Intercultural dialogue, history and memory for dialogue

In the globalized world, UNESCO promotes dialogue, history and memory for dialogue.UNESCO New York Office works to raise the awareness about the relevant UNESCO programs in the field of intercultural dialogue, culture of peace, history and memory of the world. It also advocates for UNESCO’s leading role in this domain based on its mandate and knowledge base. Such programs include:

International Decade for the Rapprochement of Cultures

The International Decade for the Rapprochement of Cultures (IDRC) builds on the strong momentum created by and the achievements of both the International Decade for a Culture of Peace and Non-Violence for the Children of the World (2001-2010) and the International Year for the Rapprochement of Cultures (2010).

 General history of Africa

“General History of Africa with a view to remedy the general ignorance on Africa’s history. […] UNESCO […] called upon the then utmost African and non-African experts [and] the result was the elaboration of the General History of Africa into eight volumes […] completed in 1999. [It] is considered as a major contribution to the knowledge of Africa’s history and historiography.”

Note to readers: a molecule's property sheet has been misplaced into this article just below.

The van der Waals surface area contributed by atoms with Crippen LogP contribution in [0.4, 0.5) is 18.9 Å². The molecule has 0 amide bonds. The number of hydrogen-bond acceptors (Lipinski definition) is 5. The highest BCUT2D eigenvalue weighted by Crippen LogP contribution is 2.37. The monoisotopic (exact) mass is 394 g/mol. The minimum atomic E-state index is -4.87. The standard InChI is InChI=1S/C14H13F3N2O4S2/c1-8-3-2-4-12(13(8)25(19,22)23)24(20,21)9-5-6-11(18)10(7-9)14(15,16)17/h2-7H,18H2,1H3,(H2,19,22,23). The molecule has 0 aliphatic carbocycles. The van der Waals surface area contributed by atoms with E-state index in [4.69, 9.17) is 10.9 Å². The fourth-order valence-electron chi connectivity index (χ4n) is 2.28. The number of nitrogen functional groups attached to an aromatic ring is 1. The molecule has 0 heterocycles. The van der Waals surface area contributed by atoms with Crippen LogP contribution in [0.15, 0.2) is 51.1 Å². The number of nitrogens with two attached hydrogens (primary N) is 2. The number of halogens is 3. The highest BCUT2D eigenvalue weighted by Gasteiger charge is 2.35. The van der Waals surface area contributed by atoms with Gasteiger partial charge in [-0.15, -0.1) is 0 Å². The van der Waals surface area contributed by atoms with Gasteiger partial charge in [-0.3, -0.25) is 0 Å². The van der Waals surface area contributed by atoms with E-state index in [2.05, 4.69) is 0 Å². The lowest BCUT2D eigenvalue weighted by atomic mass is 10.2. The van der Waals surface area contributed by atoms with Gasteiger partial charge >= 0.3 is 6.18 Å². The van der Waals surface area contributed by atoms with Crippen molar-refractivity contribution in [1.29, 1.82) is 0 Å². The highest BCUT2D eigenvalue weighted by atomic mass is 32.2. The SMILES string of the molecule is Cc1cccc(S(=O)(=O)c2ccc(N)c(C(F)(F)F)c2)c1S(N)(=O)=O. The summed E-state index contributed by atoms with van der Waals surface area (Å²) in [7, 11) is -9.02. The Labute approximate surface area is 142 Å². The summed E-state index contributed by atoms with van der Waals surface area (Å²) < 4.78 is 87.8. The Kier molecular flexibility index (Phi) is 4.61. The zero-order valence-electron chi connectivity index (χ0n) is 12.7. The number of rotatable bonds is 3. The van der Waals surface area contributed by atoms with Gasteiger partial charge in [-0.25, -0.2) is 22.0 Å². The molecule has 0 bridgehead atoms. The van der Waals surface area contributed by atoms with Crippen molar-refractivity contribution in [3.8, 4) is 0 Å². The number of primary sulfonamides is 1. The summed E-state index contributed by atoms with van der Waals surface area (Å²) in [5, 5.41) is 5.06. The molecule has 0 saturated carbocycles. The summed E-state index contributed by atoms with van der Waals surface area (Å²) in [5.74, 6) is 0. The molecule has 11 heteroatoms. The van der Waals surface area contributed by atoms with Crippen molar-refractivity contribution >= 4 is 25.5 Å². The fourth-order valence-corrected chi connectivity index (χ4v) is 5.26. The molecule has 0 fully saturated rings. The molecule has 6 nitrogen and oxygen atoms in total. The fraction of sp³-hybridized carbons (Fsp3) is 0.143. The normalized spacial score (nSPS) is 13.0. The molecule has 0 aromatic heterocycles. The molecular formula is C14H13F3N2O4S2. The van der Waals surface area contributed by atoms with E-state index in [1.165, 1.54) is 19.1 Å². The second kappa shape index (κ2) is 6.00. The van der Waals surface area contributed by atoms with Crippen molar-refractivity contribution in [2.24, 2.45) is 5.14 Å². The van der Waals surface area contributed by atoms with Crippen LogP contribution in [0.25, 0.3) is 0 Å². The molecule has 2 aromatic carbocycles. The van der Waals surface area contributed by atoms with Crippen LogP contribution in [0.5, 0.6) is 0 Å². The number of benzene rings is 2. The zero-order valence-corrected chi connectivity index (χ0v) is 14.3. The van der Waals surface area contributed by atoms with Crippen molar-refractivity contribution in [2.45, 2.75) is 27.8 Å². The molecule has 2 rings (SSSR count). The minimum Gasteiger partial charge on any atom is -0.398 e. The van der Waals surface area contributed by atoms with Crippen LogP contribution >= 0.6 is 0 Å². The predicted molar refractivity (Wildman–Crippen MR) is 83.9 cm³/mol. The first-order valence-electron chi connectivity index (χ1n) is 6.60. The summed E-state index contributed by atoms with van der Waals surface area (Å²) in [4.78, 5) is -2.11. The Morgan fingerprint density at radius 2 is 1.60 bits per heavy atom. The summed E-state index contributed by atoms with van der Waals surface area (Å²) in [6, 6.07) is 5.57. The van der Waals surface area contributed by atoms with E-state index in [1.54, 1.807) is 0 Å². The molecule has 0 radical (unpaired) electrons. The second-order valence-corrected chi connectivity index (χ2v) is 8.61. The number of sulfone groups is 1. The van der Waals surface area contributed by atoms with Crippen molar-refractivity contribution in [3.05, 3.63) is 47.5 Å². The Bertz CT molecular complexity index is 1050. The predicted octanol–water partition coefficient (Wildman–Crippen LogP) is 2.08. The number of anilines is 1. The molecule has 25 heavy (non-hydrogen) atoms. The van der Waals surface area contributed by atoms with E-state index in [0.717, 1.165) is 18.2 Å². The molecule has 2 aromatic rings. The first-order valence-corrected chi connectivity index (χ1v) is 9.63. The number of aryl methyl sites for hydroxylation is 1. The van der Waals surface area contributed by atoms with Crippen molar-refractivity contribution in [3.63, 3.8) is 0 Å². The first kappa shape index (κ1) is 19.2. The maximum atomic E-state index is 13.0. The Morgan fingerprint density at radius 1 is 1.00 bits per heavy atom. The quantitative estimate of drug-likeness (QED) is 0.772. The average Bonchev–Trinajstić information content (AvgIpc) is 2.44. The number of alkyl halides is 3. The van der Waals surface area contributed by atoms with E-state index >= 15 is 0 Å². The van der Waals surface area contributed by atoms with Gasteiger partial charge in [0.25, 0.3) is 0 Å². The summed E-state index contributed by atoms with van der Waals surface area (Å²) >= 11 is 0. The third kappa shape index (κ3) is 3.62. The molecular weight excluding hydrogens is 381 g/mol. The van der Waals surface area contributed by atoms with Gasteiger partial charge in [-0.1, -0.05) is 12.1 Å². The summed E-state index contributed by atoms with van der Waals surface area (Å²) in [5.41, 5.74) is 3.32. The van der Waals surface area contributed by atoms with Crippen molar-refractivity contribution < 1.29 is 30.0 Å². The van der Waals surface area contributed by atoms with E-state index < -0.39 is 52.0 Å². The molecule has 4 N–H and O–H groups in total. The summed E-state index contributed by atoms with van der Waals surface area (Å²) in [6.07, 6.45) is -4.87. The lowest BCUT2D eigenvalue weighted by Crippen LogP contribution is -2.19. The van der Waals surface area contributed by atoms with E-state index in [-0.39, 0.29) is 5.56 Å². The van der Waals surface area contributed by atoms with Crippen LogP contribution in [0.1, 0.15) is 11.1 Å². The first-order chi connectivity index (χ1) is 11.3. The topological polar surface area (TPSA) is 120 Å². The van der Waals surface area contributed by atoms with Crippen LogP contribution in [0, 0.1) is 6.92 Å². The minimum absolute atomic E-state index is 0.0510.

Slave route project

To break the silence around the Slave Trade, UNESCO launched the Slave Route Project, a global initiative to promote the rapprochement of peoples through the shared legacy of this tragedy as it illustrates the power of culture in the fight for dignity. UNESCO leadership helped secure the official recognition of the Slave Trade as a crime against humanity in 2001. In this context, UNESCO helps Member States in supporting research, in enriching their own national history and in facilitating the sharing of memories.

Memorial to Victims of Transatlantic Slave Trade

A permanent memorial was erected “at the United Nations Headquarters that is easily accessible to delegates, United Nations staff and visitors. This Memorial acknowledges one of the most horrific tragedies of modern history and serves as a reminder of the legacy of slavery and the transatlantic trade.

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